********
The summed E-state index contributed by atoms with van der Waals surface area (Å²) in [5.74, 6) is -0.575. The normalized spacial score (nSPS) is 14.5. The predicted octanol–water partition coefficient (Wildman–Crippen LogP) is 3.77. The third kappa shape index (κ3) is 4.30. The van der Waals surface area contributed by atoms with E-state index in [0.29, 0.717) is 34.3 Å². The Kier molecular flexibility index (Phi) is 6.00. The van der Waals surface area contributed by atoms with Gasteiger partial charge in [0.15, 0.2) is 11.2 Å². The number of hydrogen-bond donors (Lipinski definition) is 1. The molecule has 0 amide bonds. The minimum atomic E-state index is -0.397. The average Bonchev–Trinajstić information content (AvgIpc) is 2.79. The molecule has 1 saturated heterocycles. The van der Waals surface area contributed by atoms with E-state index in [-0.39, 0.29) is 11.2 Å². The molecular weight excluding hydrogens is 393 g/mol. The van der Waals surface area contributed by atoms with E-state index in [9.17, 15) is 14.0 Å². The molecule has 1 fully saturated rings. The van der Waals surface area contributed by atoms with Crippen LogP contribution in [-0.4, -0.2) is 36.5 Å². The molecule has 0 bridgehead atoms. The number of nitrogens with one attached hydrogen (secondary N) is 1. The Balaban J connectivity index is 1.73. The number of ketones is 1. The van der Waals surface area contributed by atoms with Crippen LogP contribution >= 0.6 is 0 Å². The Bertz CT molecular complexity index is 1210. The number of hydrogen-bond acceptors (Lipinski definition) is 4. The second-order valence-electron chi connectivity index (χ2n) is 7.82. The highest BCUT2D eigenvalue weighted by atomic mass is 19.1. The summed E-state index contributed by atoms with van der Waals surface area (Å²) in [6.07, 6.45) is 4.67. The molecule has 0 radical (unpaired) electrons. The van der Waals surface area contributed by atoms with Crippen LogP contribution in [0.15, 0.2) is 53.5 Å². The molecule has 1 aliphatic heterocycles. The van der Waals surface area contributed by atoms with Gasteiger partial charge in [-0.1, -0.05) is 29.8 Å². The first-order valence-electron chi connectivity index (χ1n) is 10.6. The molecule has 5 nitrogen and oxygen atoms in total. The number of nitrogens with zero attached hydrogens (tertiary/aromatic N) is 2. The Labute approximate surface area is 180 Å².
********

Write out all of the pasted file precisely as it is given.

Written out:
The summed E-state index contributed by atoms with van der Waals surface area (Å²) in [5.74, 6) is -0.575. The normalized spacial score (nSPS) is 14.5. The predicted octanol–water partition coefficient (Wildman–Crippen LogP) is 3.77. The third kappa shape index (κ3) is 4.30. The van der Waals surface area contributed by atoms with E-state index in [0.29, 0.717) is 34.3 Å². The Kier molecular flexibility index (Phi) is 6.00. The van der Waals surface area contributed by atoms with Gasteiger partial charge in [0.15, 0.2) is 11.2 Å². The number of hydrogen-bond donors (Lipinski definition) is 1. The molecule has 0 amide bonds. The minimum atomic E-state index is -0.397. The average Bonchev–Trinajstić information content (AvgIpc) is 2.79. The molecule has 1 saturated heterocycles. The van der Waals surface area contributed by atoms with E-state index in [-0.39, 0.29) is 11.2 Å². The molecular weight excluding hydrogens is 393 g/mol. The van der Waals surface area contributed by atoms with E-state index in [9.17, 15) is 14.0 Å². The molecule has 1 fully saturated rings. The van der Waals surface area contributed by atoms with Crippen LogP contribution in [-0.4, -0.2) is 36.5 Å². The molecule has 0 bridgehead atoms. The number of nitrogens with one attached hydrogen (secondary N) is 1. The Balaban J connectivity index is 1.73. The number of ketones is 1. The van der Waals surface area contributed by atoms with Crippen LogP contribution >= 0.6 is 0 Å². The Bertz CT molecular complexity index is 1210. The number of hydrogen-bond acceptors (Lipinski definition) is 4. The second-order valence-electron chi connectivity index (χ2n) is 7.82. The highest BCUT2D eigenvalue weighted by atomic mass is 19.1. The summed E-state index contributed by atoms with van der Waals surface area (Å²) in [6.07, 6.45) is 4.67. The molecule has 0 radical (unpaired) electrons. The van der Waals surface area contributed by atoms with Crippen LogP contribution in [0.15, 0.2) is 53.5 Å². The molecule has 1 aliphatic heterocycles. The van der Waals surface area contributed by atoms with Gasteiger partial charge in [-0.1, -0.05) is 29.8 Å². The first-order valence-electron chi connectivity index (χ1n) is 10.6. The molecule has 5 nitrogen and oxygen atoms in total. The number of nitrogens with zero attached hydrogens (tertiary/aromatic N) is 2. The Labute approximate surface area is 180 Å².